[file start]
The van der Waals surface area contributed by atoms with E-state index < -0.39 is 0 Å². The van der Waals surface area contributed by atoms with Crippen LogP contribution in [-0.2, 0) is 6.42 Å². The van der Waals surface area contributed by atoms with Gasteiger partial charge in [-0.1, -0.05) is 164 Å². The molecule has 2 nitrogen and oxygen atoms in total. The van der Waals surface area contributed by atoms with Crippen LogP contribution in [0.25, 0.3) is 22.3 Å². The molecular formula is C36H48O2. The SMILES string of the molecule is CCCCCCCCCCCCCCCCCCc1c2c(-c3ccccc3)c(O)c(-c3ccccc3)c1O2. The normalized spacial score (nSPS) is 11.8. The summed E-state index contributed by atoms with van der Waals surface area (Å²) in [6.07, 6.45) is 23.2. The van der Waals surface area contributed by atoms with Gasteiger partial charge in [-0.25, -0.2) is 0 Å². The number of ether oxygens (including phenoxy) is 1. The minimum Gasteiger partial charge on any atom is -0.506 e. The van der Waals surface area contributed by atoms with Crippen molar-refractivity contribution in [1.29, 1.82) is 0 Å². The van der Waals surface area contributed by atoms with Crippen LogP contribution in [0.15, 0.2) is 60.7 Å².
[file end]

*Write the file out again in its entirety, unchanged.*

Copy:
The van der Waals surface area contributed by atoms with E-state index < -0.39 is 0 Å². The van der Waals surface area contributed by atoms with Crippen LogP contribution in [-0.2, 0) is 6.42 Å². The van der Waals surface area contributed by atoms with Gasteiger partial charge in [-0.1, -0.05) is 164 Å². The molecule has 2 nitrogen and oxygen atoms in total. The van der Waals surface area contributed by atoms with Crippen LogP contribution in [0.25, 0.3) is 22.3 Å². The molecular formula is C36H48O2. The SMILES string of the molecule is CCCCCCCCCCCCCCCCCCc1c2c(-c3ccccc3)c(O)c(-c3ccccc3)c1O2. The normalized spacial score (nSPS) is 11.8. The summed E-state index contributed by atoms with van der Waals surface area (Å²) in [6.07, 6.45) is 23.2. The van der Waals surface area contributed by atoms with Gasteiger partial charge in [-0.25, -0.2) is 0 Å². The number of ether oxygens (including phenoxy) is 1. The minimum Gasteiger partial charge on any atom is -0.506 e. The van der Waals surface area contributed by atoms with Crippen molar-refractivity contribution in [1.29, 1.82) is 0 Å². The van der Waals surface area contributed by atoms with Crippen LogP contribution in [0.15, 0.2) is 60.7 Å².